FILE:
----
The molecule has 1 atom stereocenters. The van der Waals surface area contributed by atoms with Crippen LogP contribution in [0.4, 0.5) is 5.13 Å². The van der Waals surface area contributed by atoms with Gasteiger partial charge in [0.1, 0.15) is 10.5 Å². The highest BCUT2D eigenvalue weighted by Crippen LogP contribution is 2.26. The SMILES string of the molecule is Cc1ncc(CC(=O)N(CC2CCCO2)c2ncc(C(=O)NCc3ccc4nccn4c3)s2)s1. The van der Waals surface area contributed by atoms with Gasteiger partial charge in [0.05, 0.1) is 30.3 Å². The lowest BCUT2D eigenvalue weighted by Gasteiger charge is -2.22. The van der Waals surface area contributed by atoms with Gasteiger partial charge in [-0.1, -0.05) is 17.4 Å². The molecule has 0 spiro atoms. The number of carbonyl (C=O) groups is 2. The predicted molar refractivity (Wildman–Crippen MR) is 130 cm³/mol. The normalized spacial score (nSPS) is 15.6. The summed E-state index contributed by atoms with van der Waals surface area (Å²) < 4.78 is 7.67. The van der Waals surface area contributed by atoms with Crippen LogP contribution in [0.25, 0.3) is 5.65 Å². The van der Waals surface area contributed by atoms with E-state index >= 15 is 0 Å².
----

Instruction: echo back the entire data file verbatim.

The molecule has 1 atom stereocenters. The van der Waals surface area contributed by atoms with Crippen LogP contribution in [0.4, 0.5) is 5.13 Å². The van der Waals surface area contributed by atoms with Gasteiger partial charge in [0.1, 0.15) is 10.5 Å². The highest BCUT2D eigenvalue weighted by Crippen LogP contribution is 2.26. The SMILES string of the molecule is Cc1ncc(CC(=O)N(CC2CCCO2)c2ncc(C(=O)NCc3ccc4nccn4c3)s2)s1. The van der Waals surface area contributed by atoms with Gasteiger partial charge in [0.05, 0.1) is 30.3 Å². The lowest BCUT2D eigenvalue weighted by Gasteiger charge is -2.22. The van der Waals surface area contributed by atoms with Gasteiger partial charge in [-0.1, -0.05) is 17.4 Å². The molecule has 0 spiro atoms. The number of carbonyl (C=O) groups is 2. The predicted molar refractivity (Wildman–Crippen MR) is 130 cm³/mol. The normalized spacial score (nSPS) is 15.6. The summed E-state index contributed by atoms with van der Waals surface area (Å²) < 4.78 is 7.67. The van der Waals surface area contributed by atoms with Crippen LogP contribution in [0.25, 0.3) is 5.65 Å². The van der Waals surface area contributed by atoms with E-state index >= 15 is 0 Å².